Post

The Election Misinformation War Has Only Just Begun

November 12, 2020 , ,
worried person using computer

Media organizations and social media platforms approached preparing for the 2020 presidential election as if they were going to war. Informed by COVID-19 misinformation conspiracies, demands from both sides of the political aisle to adjust their content moderation policies, and at least four years of orchestrated political misinformation campaigns, our mainstream media and social media networks had plenty of time to build a defense against election misinformation. Multiple civil society groups prepared comprehensive trackers and scorecards and roadmaps to help in this endeavor, often scouting for potential weaknesses and providing policy “armor” for the media and platforms to quickly and effectively respond to misinformation. If the fight against misinformation is a war, then the bad actors waging it conveniently drew the media an invasion map for this election.

How have we fared so far?

The Election Day Battle

Our information defenses held up well leading up to Election Day, enabling a smooth voting process for the vast majority of Americans. Despite some misinformation shrapnel flying around about mail-in and early voting, the potential impact of COVID-19, and improper conduct at polling stations, voting proceeded with minimal disruption and with record numbers of people participating. This implies that we’ve successfully managed the first two probable battles in the election misinformation war: procedural interference, or misleading information about actual election procedures; and participation interference, or content that deters people from voting. And two of the major combatants from 2016 — commercial troll farms creating fake news and foreign actors attempting election interference — seemed to play minor, if any, roles for the 2020 election. Instead, the major threat in this war has been domestically produced misinformation planned and seeded by partisan political actors, including the President of the United States.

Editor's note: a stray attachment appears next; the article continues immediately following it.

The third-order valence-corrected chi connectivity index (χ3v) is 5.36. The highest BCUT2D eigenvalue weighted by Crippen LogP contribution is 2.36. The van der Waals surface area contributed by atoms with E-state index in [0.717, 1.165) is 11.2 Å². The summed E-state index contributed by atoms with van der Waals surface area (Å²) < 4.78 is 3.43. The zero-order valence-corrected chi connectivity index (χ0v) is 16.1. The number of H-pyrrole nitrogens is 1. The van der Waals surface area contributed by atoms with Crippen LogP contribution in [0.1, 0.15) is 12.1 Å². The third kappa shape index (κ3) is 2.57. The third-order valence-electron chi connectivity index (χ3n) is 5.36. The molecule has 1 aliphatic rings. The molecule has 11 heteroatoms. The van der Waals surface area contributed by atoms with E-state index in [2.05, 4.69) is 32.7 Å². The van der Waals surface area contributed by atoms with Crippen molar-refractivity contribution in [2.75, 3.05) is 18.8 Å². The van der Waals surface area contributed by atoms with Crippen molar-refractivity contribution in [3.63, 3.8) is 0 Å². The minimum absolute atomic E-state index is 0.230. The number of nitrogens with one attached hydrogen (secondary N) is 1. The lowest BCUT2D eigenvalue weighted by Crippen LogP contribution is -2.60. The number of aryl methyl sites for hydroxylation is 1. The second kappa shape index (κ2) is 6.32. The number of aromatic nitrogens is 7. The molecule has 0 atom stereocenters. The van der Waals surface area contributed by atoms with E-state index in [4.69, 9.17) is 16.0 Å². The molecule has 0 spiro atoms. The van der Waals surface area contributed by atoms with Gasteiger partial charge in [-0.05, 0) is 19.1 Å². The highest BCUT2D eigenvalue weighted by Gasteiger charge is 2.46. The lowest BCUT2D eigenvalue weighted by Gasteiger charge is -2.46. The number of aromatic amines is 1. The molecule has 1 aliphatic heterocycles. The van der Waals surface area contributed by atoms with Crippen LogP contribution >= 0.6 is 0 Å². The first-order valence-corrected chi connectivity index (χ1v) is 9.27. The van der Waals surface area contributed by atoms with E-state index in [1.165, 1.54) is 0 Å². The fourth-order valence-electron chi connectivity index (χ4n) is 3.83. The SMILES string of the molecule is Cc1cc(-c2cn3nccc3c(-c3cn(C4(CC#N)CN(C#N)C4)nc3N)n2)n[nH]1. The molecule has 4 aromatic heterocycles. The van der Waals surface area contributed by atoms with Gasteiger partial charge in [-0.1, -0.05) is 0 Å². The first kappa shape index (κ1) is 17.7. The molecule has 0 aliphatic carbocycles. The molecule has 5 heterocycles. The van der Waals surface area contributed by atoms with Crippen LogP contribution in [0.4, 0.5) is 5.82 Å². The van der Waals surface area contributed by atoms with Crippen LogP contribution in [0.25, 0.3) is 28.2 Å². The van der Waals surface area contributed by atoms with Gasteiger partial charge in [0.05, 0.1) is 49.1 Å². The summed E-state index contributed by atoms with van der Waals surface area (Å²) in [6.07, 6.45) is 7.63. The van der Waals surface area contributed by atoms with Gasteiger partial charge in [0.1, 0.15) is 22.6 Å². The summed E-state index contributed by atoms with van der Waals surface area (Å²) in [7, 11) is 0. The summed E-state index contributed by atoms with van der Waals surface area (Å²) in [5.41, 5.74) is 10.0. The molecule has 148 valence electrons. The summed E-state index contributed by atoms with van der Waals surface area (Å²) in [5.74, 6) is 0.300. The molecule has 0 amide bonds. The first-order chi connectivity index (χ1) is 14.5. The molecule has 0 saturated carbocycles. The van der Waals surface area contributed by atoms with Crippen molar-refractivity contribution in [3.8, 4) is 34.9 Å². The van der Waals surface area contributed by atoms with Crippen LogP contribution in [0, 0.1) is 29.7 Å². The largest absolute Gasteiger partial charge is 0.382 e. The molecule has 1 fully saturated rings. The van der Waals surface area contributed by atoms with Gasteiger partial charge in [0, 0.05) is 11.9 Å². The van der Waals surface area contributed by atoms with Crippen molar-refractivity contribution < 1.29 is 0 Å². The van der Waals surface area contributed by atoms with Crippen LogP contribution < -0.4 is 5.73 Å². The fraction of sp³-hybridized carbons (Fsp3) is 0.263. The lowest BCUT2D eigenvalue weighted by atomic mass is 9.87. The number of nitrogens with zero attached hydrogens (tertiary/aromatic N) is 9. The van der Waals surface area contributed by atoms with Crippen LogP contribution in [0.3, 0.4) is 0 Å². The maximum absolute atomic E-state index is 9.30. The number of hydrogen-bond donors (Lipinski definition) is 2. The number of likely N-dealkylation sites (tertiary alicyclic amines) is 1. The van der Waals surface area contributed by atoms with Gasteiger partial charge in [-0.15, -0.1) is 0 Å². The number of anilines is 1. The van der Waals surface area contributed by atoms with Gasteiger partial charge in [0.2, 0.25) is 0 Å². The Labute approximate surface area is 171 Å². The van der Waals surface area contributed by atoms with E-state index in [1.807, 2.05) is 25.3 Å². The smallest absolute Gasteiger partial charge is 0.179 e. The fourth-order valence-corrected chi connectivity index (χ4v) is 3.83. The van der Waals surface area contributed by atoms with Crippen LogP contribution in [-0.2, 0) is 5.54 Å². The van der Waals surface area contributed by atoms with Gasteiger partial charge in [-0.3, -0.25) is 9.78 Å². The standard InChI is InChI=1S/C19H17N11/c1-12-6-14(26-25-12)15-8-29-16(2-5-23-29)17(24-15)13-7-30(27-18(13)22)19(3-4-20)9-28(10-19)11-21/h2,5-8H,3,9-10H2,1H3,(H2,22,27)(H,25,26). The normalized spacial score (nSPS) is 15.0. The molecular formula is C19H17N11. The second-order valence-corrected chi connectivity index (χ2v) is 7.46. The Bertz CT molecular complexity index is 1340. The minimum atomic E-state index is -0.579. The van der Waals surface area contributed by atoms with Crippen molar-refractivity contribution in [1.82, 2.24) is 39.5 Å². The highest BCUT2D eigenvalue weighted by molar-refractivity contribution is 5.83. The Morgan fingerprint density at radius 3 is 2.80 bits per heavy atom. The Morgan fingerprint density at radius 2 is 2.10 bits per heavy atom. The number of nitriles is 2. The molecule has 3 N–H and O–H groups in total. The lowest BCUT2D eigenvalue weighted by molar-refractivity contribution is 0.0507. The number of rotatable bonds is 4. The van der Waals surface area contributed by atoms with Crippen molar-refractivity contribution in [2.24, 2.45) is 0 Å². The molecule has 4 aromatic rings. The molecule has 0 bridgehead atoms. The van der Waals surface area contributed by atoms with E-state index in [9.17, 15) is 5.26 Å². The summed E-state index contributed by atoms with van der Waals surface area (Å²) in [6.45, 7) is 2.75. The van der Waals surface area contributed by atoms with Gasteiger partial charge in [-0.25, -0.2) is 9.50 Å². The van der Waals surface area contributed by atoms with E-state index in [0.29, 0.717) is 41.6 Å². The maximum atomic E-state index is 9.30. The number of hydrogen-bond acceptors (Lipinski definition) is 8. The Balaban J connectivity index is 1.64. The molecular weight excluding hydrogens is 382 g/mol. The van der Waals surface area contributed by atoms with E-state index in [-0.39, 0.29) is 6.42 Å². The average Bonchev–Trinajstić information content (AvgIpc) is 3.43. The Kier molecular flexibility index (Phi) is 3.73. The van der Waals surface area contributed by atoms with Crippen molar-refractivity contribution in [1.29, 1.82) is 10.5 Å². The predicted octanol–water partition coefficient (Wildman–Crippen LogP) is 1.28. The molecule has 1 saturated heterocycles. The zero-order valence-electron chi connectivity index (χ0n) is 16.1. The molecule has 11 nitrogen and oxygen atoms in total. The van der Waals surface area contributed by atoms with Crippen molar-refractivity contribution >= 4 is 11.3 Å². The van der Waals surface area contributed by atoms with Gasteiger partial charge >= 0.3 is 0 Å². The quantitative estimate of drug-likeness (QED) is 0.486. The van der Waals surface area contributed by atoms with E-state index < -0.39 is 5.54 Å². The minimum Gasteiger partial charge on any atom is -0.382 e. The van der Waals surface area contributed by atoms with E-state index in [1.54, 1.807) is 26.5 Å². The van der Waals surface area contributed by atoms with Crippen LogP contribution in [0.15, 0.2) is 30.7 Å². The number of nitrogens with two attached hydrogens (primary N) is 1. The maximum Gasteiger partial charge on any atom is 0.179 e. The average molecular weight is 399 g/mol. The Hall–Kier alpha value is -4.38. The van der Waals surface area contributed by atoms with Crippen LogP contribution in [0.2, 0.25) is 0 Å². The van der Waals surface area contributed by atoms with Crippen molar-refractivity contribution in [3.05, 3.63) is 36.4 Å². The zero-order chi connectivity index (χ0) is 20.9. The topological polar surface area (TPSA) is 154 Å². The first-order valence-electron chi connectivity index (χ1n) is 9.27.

We learned, as we did in the early months of the COVID-19 pandemic, that in a high-stakes situation — where the potential for harm is high and the number of credible sources is finite — platforms can and will develop new standards and solutions to problems they previously claimed were impossible to solve. Several platforms used proactive posts and custom content to warn that election results would be delayed due to mail-in and early voting (since in some states these could not be counted until Election Day) and directed users to sources of accurate, real-time information. Most had distinct strategies for the likeliest misinformation battles, and they accounted for “shades of grey” with strategies like adding their own informational content, introducing friction to make sharing more considered, and algorithmically demoting content instead of sticking to a “leave up/take down” binary.